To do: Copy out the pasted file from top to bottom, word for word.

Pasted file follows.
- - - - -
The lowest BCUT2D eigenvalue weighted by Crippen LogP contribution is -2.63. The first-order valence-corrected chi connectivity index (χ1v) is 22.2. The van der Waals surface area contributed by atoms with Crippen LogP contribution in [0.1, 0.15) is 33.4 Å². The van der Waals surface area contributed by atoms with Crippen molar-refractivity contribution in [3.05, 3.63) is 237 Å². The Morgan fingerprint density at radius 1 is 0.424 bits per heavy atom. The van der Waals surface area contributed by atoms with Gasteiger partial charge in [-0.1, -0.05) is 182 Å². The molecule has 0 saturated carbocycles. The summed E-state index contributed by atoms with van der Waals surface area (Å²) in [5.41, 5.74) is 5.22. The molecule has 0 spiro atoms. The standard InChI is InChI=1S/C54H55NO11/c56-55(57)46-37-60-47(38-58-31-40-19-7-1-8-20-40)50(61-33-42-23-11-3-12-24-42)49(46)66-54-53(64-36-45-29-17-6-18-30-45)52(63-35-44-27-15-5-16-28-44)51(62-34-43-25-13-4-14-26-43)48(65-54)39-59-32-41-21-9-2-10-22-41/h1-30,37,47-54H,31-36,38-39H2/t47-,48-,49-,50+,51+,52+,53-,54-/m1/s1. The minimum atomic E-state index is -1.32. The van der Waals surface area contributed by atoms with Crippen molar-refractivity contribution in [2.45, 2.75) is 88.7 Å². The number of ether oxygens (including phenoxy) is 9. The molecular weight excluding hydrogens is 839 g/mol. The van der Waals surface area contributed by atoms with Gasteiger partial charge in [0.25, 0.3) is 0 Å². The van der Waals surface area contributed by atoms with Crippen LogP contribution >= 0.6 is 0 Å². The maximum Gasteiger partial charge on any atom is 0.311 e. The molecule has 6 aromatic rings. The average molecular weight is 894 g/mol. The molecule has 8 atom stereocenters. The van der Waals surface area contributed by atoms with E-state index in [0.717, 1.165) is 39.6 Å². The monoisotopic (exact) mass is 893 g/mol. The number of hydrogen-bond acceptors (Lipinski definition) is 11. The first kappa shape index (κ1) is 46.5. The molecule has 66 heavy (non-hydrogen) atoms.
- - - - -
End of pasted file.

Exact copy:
The lowest BCUT2D eigenvalue weighted by Crippen LogP contribution is -2.63. The first-order valence-corrected chi connectivity index (χ1v) is 22.2. The van der Waals surface area contributed by atoms with Crippen LogP contribution in [0.1, 0.15) is 33.4 Å². The van der Waals surface area contributed by atoms with Crippen molar-refractivity contribution in [3.05, 3.63) is 237 Å². The Morgan fingerprint density at radius 1 is 0.424 bits per heavy atom. The van der Waals surface area contributed by atoms with Gasteiger partial charge in [-0.1, -0.05) is 182 Å². The molecule has 0 saturated carbocycles. The summed E-state index contributed by atoms with van der Waals surface area (Å²) in [5.41, 5.74) is 5.22. The molecule has 0 spiro atoms. The standard InChI is InChI=1S/C54H55NO11/c56-55(57)46-37-60-47(38-58-31-40-19-7-1-8-20-40)50(61-33-42-23-11-3-12-24-42)49(46)66-54-53(64-36-45-29-17-6-18-30-45)52(63-35-44-27-15-5-16-28-44)51(62-34-43-25-13-4-14-26-43)48(65-54)39-59-32-41-21-9-2-10-22-41/h1-30,37,47-54H,31-36,38-39H2/t47-,48-,49-,50+,51+,52+,53-,54-/m1/s1. The minimum atomic E-state index is -1.32. The van der Waals surface area contributed by atoms with Crippen molar-refractivity contribution in [2.45, 2.75) is 88.7 Å². The number of ether oxygens (including phenoxy) is 9. The molecular weight excluding hydrogens is 839 g/mol. The van der Waals surface area contributed by atoms with Gasteiger partial charge in [0.25, 0.3) is 0 Å². The van der Waals surface area contributed by atoms with Crippen LogP contribution >= 0.6 is 0 Å². The maximum Gasteiger partial charge on any atom is 0.311 e. The molecule has 6 aromatic rings. The average molecular weight is 894 g/mol. The molecule has 8 atom stereocenters. The van der Waals surface area contributed by atoms with E-state index in [0.717, 1.165) is 39.6 Å². The monoisotopic (exact) mass is 893 g/mol. The number of hydrogen-bond acceptors (Lipinski definition) is 11. The first kappa shape index (κ1) is 46.5. The molecule has 66 heavy (non-hydrogen) atoms.